arg1 = 0 => Latency only mode 1 => Detailed contention model arg2 = 1 => deterministic traffic 2 => poisson traffic arg3 = 1 => KSHIFT 2 => RING 3 => BITTRANSPOSE 4 => BITREVERSAL 5 => BITCOMPLEMENT 6 => UNIFORM_DISTRIBUTION arg4 = number of packets arg5 = message size arg6 = load factor
- Three dimensional Mesh
- Hybrid of Fattree and Dense Graph
- Hybrid of Fattree and HyperCube
The InitNetwork function must be provided in InitNetwork.C for this new interconnection network. It builds up all the nodes and switches and NICs and channels that form the network. Look at one of the existing interconnection topologies for reference.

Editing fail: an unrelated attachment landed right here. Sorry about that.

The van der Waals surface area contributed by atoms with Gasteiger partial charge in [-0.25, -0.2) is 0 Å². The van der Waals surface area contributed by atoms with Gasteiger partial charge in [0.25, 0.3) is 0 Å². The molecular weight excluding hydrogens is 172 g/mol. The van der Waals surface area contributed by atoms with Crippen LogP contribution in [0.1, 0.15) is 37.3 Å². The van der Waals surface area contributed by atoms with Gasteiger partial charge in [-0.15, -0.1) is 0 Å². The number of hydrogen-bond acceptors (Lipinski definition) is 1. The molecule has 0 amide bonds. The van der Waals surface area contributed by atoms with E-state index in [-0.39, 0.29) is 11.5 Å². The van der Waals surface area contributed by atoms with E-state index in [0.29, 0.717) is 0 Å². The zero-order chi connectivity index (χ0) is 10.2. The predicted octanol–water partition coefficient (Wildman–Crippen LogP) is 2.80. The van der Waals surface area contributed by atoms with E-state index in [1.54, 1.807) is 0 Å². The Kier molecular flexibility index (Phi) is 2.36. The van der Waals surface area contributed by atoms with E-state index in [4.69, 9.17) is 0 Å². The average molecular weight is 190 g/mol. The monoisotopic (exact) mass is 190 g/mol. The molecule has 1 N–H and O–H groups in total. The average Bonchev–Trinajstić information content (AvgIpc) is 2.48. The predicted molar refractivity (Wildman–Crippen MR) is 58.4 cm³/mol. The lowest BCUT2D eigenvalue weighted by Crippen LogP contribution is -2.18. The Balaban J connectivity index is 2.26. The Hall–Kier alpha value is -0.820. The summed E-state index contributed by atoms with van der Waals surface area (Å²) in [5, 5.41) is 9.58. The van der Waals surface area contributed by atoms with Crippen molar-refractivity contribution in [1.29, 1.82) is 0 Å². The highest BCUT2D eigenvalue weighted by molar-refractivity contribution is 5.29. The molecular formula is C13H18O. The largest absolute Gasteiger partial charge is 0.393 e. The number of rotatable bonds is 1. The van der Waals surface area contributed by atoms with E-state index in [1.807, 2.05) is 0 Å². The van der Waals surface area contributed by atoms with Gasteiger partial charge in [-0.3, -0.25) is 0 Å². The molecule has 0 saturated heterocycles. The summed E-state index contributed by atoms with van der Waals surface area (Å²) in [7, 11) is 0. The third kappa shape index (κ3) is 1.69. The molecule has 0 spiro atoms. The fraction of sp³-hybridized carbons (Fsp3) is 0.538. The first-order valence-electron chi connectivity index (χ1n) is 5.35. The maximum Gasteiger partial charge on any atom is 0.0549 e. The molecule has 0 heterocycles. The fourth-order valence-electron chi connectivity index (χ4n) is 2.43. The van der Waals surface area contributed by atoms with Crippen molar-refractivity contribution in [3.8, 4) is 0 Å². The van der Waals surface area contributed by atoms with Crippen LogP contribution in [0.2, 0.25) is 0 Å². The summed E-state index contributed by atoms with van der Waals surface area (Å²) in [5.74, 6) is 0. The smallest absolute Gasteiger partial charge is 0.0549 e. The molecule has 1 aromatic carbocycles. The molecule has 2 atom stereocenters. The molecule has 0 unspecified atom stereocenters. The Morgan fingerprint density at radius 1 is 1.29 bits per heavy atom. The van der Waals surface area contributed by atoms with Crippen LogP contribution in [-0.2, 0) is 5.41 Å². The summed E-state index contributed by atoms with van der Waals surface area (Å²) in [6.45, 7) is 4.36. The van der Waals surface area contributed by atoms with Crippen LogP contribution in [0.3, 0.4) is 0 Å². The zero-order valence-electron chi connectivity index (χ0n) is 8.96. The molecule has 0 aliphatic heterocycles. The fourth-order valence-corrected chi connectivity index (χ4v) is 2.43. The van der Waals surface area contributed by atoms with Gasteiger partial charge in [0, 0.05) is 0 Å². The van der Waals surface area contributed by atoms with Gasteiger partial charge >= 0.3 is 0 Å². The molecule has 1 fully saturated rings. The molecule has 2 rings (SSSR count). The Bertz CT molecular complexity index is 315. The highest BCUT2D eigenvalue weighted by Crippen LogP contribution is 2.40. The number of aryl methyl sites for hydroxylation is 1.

This section focuses on the interconnection network simulation. The entities that form an interconnection network are:
- switch: A switch decides the routing on a packet. Switches could be
input buffered or output buffered. The former are implemented as individual posers
per port of each switch while the latter are implemented as a poser per switch.
In an Input Buffered (IB) switch, a packet in a switch is stored at the input
port until its next route is decided and leaves the switch if it finds
available space on the next switch in the route.
While in an Output Buffered (OB) switch, a packet in a switch decides beforehand
on the next route to take and is buffered at the output port until space is
available on the next switch along the route.
Switches are modeled in much detail. Ports, buffers and
virtual channels at ports to avoid head-of-the-line blocking are